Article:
Note in the above IR, as dead code elimination is not performed by default, there are superfluous statements present.
Further, the same
inline kwarg is implemented for the
numba.extending.overload decorator, documentation and examples are here.
numba.config.DEBUG_PRINT_AFTER="" # disable debug print again
In Numba 0.46 the main compiler pipeline was significantly reworked to make it more easily extendable and to permit users to essentially build their own custom compiler frontends. This change is based on a design similar to that found in LLVM. Full documentation is here.
For a large number of releases the Numba
@jit family of decorators have permitted the definition of a custom compiler pipeline via the kwarg
pipeline_class, this has not changed, however the type of the class passed as the value has. Numba 0.46 now requires an instance of a
numba.compiler.CompilerBase class to be passed as the value, this is a much more flexible class than the before mentioned pipeline.
The default compiler used by Numba is the
numba.compiler.Compiler class and it itself makes use of pre-canned pipelines defined in
numba.compiler.DefaultPassBuilder by the methods:
.define_nopython_pipeline()for the nopython mode pipeline
.define_objectmode_pipeline()for the object-mode pipeline
.define_interpreted_pipeline()for the interpreted pipeline
Creating a new custom compiler requires extending from the
numba.compiler.CompilerBase class and overriding the
.define_pipelines() method. e.g.
from numba.compiler import CompilerBase, DefaultPassBuilder class CustomCompiler(CompilerBase): # custom compiler extends from CompilerBase def define_pipelines(self): # define a new set of pipelines (just one in this case) and for demonstration purposes # reuse an existing pipeline from the DefaultPassBuilder, namely the "nopython" pipeline pm = DefaultPassBuilder.define_nopython_pipeline(self.state) # return as an iterable, any number of pipelines may be defined! return [pm]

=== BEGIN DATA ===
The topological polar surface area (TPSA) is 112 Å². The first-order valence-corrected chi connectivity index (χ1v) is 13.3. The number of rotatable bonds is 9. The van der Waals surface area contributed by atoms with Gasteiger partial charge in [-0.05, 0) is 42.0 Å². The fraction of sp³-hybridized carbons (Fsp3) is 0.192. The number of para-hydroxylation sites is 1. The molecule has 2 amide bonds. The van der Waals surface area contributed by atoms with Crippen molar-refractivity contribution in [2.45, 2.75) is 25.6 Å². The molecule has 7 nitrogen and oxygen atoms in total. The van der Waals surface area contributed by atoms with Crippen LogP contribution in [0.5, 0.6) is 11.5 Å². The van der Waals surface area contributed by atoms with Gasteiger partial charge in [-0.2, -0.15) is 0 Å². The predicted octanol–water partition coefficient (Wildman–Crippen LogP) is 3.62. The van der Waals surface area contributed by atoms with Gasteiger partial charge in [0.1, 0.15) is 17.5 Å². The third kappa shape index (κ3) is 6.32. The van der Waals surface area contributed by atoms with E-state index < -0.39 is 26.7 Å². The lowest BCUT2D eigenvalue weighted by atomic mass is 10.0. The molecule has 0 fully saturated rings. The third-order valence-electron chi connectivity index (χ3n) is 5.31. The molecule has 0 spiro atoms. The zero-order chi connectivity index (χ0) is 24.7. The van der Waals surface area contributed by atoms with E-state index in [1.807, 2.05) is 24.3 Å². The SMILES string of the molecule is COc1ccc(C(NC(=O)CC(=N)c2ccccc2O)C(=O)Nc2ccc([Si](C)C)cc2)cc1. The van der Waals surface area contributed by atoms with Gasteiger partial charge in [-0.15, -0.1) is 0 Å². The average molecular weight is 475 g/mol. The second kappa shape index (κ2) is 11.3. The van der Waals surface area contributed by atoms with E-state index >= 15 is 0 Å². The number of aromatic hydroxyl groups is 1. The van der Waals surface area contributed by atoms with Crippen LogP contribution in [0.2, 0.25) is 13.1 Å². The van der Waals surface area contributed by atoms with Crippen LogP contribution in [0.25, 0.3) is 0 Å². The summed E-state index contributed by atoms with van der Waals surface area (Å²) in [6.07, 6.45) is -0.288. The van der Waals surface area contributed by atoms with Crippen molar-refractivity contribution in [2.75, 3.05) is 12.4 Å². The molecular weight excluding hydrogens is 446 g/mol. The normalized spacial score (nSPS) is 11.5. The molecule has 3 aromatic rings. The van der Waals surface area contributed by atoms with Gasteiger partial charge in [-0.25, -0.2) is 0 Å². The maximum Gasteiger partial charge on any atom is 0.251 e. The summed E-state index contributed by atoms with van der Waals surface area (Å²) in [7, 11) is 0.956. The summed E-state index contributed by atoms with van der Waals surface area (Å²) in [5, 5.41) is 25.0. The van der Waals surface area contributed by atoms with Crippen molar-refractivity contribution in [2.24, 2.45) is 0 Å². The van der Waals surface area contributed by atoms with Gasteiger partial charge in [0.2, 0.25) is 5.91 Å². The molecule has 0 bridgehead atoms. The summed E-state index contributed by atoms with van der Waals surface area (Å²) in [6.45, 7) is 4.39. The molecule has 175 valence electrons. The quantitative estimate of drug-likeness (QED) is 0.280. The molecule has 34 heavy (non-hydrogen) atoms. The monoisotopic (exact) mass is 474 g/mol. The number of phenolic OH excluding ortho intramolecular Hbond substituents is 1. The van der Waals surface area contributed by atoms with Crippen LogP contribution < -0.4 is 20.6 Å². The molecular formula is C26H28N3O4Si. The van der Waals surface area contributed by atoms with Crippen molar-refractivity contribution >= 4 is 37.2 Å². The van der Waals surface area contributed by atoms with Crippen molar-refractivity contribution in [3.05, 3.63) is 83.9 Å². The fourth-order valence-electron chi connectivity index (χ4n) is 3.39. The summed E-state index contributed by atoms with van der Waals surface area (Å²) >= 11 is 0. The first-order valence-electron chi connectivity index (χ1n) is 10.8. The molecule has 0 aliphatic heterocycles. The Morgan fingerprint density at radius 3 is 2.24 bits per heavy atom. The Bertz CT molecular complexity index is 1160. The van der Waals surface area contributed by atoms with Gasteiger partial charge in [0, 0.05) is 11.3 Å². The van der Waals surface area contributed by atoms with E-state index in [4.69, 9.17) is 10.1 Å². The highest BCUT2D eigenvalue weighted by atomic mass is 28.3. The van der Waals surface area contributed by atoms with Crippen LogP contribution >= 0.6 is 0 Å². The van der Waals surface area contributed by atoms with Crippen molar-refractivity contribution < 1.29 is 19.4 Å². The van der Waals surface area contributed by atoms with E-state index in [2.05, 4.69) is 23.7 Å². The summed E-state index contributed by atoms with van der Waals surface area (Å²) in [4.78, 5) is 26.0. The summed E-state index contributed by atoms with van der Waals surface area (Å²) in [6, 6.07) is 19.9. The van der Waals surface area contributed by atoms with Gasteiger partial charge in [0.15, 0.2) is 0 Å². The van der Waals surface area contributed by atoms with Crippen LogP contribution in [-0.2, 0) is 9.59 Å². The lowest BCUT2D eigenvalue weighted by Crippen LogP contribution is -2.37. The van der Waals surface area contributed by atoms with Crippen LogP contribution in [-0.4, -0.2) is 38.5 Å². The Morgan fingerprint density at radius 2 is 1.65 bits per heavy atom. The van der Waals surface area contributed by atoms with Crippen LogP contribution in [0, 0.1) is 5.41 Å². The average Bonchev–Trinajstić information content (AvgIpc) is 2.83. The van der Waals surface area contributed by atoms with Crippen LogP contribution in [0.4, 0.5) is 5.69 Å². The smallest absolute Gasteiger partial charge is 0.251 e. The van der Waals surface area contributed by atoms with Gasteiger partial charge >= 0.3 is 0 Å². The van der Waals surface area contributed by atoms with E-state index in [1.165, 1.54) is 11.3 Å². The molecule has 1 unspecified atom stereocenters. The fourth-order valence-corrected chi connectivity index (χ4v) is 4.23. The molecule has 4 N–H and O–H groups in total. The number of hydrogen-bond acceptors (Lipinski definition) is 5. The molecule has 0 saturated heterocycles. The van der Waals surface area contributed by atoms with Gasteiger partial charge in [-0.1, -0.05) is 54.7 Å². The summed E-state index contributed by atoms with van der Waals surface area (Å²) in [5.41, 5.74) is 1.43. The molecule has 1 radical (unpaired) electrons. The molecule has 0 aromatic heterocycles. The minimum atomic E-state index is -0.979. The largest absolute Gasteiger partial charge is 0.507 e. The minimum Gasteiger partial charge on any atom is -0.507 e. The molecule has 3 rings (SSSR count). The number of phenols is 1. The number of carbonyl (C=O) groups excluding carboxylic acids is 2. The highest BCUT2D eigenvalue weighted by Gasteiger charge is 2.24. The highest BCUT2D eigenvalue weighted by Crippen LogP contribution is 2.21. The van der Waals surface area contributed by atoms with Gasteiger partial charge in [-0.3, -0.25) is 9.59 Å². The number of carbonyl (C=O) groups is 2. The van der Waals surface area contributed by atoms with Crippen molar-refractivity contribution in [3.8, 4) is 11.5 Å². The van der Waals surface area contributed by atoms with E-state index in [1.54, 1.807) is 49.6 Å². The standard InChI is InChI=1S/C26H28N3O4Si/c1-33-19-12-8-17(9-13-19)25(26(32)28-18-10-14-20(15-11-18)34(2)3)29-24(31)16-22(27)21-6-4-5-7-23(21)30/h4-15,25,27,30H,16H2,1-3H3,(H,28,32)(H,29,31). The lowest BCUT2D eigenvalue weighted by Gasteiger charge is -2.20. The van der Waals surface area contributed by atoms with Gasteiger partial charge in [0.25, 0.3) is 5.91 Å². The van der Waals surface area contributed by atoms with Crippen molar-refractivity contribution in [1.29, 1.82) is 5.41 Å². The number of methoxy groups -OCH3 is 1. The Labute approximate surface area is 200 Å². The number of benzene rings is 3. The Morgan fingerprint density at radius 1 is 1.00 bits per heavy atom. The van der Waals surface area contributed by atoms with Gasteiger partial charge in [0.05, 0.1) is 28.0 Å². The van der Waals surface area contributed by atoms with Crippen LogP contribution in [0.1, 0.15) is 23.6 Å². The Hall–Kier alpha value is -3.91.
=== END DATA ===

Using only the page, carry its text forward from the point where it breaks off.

Using the custom compiler is just a question of supplying it via the aforementioned
pipeline_class kwarg, for example:
@jit(pipeline_class=CustomCompiler) def foo(x): return x + 1 foo(10)
The next example won't work with the
CustomCompiler because there's only the
nopython mode pipeline available in the
CustomCompiler and this function contains a Python object.
@jit(pipeline_class=CustomCompiler) def foo(x): return x + 1, object() from numba import errors try: foo(10) except errors.TypingError as e: print(str(e))
Numba has a large number of pre-defined passes for use, they are categorised as being:
untyped, i.e. do not require type information, these are found in
typed, i.e. require type information, these are found in
object mode, i.e. require object mode, these are found in
For reference, these are the ones in the code base for 0.46.
for x in numba.compiler_machinery._pass_registry._registry.keys(): print(x)
Let's implement a new pipeline that:
and use it in a new custom compiler. The pipeline management code is found in
from numba.compiler_machinery import PassManager from numba.untyped_passes import (TranslateByteCode, FixupArgs, IRProcessing, DeadBranchPrune, RewriteSemanticConstants) from numba.typed_passes import (NopythonTypeInference, DeadCodeElimination, IRLegalization, NoPythonBackend) def gen_pipeline(): """ pipeline generation function, it need not be a function, pipelines are often defined directly in `ClassExtendingCompilerBase.define_pipelines` but it'll be used in a later example for another purpose. """ # create a new PassManager to handle the passes for the pipeline pm = PassManager("custom_pipeline") # untyped pm.add_pass(TranslateByteCode, "analyzing bytecode") pm.add_pass(IRProcessing, "processing IR") pm.add_pass(RewriteSemanticConstants, "rewrite semantic constants") pm.add_pass(DeadBranchPrune, "dead branch pruning") # typed pm.add_pass(NopythonTypeInference, "nopython frontend") pm.add_pass(DeadCodeElimination, "DCE") # legalise pm.add_pass(IRLegalization, "ensure IR is legal prior to lowering") # lower pm.add_pass(NoPythonBackend, "nopython mode backend") # finalise the contents pm.finalize() return pm class NewPipelineCompiler(CompilerBase): def define_pipelines(self): return [gen_pipeline()]